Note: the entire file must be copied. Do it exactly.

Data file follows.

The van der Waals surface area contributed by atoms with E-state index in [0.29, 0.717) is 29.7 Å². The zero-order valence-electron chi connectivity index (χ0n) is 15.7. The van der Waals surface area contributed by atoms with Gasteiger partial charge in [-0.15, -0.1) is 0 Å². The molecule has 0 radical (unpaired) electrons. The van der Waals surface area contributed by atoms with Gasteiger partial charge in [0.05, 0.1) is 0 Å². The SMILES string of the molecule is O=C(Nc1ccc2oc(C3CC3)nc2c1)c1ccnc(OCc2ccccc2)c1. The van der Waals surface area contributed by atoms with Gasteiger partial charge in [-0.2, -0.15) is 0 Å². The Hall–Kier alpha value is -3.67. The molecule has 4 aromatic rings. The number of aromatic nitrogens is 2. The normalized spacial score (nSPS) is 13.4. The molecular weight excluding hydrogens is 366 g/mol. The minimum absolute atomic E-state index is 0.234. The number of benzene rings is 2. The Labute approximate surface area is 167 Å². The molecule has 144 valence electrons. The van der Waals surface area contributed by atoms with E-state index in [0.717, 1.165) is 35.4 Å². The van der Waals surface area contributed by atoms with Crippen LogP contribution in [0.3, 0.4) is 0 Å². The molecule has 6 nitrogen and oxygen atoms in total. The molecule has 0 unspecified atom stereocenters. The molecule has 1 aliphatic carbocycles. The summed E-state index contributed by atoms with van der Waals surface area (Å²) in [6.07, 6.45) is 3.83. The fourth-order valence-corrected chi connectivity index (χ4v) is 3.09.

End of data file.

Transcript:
The van der Waals surface area contributed by atoms with E-state index in [0.29, 0.717) is 29.7 Å². The zero-order valence-electron chi connectivity index (χ0n) is 15.7. The van der Waals surface area contributed by atoms with Gasteiger partial charge in [-0.15, -0.1) is 0 Å². The molecule has 0 radical (unpaired) electrons. The van der Waals surface area contributed by atoms with Gasteiger partial charge in [0.05, 0.1) is 0 Å². The SMILES string of the molecule is O=C(Nc1ccc2oc(C3CC3)nc2c1)c1ccnc(OCc2ccccc2)c1. The van der Waals surface area contributed by atoms with Gasteiger partial charge in [-0.2, -0.15) is 0 Å². The Hall–Kier alpha value is -3.67. The molecule has 4 aromatic rings. The number of aromatic nitrogens is 2. The normalized spacial score (nSPS) is 13.4. The molecular weight excluding hydrogens is 366 g/mol. The minimum absolute atomic E-state index is 0.234. The number of benzene rings is 2. The Labute approximate surface area is 167 Å². The molecule has 144 valence electrons. The van der Waals surface area contributed by atoms with E-state index in [0.717, 1.165) is 35.4 Å². The van der Waals surface area contributed by atoms with Crippen LogP contribution in [0.3, 0.4) is 0 Å². The molecule has 6 nitrogen and oxygen atoms in total. The molecule has 0 unspecified atom stereocenters. The molecule has 1 aliphatic carbocycles. The summed E-state index contributed by atoms with van der Waals surface area (Å²) in [6.07, 6.45) is 3.83. The fourth-order valence-corrected chi connectivity index (χ4v) is 3.09.